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The page does not contain a heading, skip link, or landmark region

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For users who cannot use a mouse, content that's repeated on pages across your site can make navigation difficult. For example, screen reader users may have to move through many links in a navigation menu to get to the main content of the page.

Providing a way to bypass repetitive content makes non-mouse navigation easier.

How this Lighthouse audit fails

Lighthouse flags pages that don't provide a way to skip repetitive content:

Lighthouse audit showing page doesn't contain a heading, skip link, or landmark region

Lighthouse checks that the page contains at least one of the following:

The Lighthouse Accessibility score is a weighted average of all the accessibility audits. See the Lighthouse accessibility scoring post for more information.

How to improve keyboard navigation

Passing the Lighthouse audit is straightforward: add a heading, a skip link, or a landmark to your page.

However, to meaningfully improve the navigational experience for assistive technology users,

  • Place all page content inside a landmark element.
  • Make sure each landmark accurately reflects the kind of content it contains.
  • Provide a skip link.

While most screen readers allow users to navigate by landmarks, other assistive technologies, like switch devices, only allow users to move through each element in the tab order one at a time. So, it's important to provide both landmarks and skip links whenever possible.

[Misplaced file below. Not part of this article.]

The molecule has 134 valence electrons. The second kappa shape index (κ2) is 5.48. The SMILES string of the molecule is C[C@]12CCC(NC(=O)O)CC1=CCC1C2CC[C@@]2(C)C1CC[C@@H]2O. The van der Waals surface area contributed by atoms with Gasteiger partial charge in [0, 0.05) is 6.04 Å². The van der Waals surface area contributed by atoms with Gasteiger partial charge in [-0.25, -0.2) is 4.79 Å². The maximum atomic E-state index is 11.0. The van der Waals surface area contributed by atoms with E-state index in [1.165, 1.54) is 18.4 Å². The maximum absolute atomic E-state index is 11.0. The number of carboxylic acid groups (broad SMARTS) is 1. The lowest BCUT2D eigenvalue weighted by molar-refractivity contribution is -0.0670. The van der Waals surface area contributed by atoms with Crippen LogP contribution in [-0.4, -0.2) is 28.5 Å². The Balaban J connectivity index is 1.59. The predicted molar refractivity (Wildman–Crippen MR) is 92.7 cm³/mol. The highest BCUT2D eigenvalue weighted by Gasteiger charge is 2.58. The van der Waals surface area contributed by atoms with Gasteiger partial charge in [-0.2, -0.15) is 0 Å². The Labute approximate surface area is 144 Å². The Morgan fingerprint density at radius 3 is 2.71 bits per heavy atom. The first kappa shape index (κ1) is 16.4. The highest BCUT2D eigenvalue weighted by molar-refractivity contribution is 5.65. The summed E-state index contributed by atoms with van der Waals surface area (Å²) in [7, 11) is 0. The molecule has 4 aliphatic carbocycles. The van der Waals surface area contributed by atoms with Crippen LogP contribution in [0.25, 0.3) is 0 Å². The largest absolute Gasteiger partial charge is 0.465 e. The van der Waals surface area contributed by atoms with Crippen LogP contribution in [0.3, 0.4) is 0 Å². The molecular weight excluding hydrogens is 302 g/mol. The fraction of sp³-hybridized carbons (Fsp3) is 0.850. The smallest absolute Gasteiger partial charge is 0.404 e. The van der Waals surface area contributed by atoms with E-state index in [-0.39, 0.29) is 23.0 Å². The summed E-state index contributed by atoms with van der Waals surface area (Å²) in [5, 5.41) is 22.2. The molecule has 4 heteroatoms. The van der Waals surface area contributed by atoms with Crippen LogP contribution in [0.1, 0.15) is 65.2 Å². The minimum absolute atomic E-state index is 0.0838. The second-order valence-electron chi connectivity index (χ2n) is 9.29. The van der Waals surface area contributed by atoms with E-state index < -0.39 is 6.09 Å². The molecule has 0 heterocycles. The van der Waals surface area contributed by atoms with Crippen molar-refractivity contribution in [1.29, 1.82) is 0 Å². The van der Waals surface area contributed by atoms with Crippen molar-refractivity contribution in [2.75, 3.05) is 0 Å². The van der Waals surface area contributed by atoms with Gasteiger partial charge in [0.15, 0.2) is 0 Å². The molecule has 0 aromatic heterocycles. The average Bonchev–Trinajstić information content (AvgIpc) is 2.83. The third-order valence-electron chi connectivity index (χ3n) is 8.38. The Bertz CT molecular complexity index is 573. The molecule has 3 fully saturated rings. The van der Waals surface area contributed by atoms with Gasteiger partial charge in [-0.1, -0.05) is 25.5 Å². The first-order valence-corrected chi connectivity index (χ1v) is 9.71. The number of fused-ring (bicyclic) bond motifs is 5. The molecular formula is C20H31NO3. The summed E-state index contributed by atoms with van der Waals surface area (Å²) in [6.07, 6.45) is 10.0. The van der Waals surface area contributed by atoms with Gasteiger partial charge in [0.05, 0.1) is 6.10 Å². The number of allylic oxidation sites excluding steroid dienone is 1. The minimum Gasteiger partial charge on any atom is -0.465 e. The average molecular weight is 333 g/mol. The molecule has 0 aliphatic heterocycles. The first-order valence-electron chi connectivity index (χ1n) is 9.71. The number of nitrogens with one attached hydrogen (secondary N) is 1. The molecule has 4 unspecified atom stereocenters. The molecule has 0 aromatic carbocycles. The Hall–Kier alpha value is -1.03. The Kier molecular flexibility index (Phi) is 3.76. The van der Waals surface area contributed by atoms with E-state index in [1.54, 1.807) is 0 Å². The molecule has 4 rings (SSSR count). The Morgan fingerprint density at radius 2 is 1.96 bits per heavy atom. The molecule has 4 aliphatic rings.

In this example, all content is inside a landmark, the headings create an outline of the page's content, no headings are skipped, and a skip link is provided to skip the navigation menu:

<!DOCTYPE html>
<html lang="en">
<head>
<title>Document title</title>
<meta charset="utf-8">
<meta http-equiv="X-UA-Compatible" content="IE=edge">
<meta name="viewport" content="width=device-width, initial-scale=1">
<link rel="stylesheet" href="/style.css">
</head>
<body>
<a class="skip-link" href="#maincontent">Skip to main</a>
<h1>Page title</h1>
<nav>
<ul>
<li>
<a href="https://google.com">Nav link</a>
<a href="https://google.com">Nav link</a>
<a href="https://google.com">Nav link</a>
</li>
</ul>
</nav>
<main id="maincontent">
<section>
<h2>Section heading</h2>
<p>
Bacon ipsum dolor amet brisket meatball chicken, cow hamburger pork belly
alcatra pig chuck pork loin jerky beef tri-tip porchetta shank. Kevin porchetta
landjaeger, ribeye bacon strip steak pork chop tenderloin andouille.
</p>
<h3>Sub-section heading</h3>
<p>
Prosciutto pork chicken chuck turkey tongue landjaeger shoulder picanha capicola
ball tip meatball strip steak venison salami. Shoulder frankfurter short ribs
ham hock, ball tip pork chop tenderloin beef ribs pastrami filet mignon.
</p>
</section>
</main>
</body>
</html>

You usually don't want to show the skip link to mouse users, so it's conventional to use CSS to hide it offscreen until it receives focus:

/* style.css */
.skip-link {
position: absolute;
top: -40px;
left: 0;
background: #000000;
color: white;
padding: 8px;
z-index: 100;
}

.skip-link:focus {
top: 0;
}

See the Headings and landmarks post for more information.

Resources

Last updated: Improve article